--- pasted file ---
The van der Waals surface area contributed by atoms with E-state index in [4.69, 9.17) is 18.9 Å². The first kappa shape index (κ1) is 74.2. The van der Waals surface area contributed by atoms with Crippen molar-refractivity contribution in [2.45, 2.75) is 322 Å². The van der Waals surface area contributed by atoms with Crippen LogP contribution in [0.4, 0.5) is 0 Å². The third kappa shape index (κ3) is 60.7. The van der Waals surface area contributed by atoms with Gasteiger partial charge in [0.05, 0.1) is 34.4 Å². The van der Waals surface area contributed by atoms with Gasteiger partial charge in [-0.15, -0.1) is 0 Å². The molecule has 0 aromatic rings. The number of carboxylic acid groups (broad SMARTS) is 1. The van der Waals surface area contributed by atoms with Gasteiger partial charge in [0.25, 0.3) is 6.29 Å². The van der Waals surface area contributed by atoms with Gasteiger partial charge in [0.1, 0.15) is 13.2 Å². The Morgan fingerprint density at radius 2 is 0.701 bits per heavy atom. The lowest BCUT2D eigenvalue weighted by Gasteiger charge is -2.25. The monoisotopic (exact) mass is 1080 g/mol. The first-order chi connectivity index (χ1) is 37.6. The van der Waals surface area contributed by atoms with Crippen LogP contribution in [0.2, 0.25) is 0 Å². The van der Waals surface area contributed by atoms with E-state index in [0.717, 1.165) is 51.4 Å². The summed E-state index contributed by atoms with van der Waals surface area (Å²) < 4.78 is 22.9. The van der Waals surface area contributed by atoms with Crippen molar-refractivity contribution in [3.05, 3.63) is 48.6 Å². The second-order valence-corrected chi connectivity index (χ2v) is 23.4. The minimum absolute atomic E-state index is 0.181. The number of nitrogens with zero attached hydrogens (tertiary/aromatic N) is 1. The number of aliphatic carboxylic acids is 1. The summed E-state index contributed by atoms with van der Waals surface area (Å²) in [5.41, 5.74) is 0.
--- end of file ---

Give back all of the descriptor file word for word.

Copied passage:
The van der Waals surface area contributed by atoms with E-state index in [4.69, 9.17) is 18.9 Å². The first kappa shape index (κ1) is 74.2. The van der Waals surface area contributed by atoms with Crippen molar-refractivity contribution in [2.45, 2.75) is 322 Å². The van der Waals surface area contributed by atoms with Crippen LogP contribution in [0.4, 0.5) is 0 Å². The third kappa shape index (κ3) is 60.7. The van der Waals surface area contributed by atoms with Gasteiger partial charge in [0.05, 0.1) is 34.4 Å². The van der Waals surface area contributed by atoms with Gasteiger partial charge in [-0.15, -0.1) is 0 Å². The molecule has 0 aromatic rings. The number of carboxylic acid groups (broad SMARTS) is 1. The van der Waals surface area contributed by atoms with Gasteiger partial charge in [0.25, 0.3) is 6.29 Å². The van der Waals surface area contributed by atoms with Gasteiger partial charge in [0.1, 0.15) is 13.2 Å². The Morgan fingerprint density at radius 2 is 0.701 bits per heavy atom. The lowest BCUT2D eigenvalue weighted by Gasteiger charge is -2.25. The monoisotopic (exact) mass is 1080 g/mol. The first-order chi connectivity index (χ1) is 37.6. The van der Waals surface area contributed by atoms with Crippen LogP contribution in [0.2, 0.25) is 0 Å². The van der Waals surface area contributed by atoms with E-state index in [0.717, 1.165) is 51.4 Å². The summed E-state index contributed by atoms with van der Waals surface area (Å²) < 4.78 is 22.9. The van der Waals surface area contributed by atoms with Crippen molar-refractivity contribution in [3.05, 3.63) is 48.6 Å². The second-order valence-corrected chi connectivity index (χ2v) is 23.4. The minimum absolute atomic E-state index is 0.181. The number of nitrogens with zero attached hydrogens (tertiary/aromatic N) is 1. The number of aliphatic carboxylic acids is 1. The summed E-state index contributed by atoms with van der Waals surface area (Å²) in [5.41, 5.74) is 0.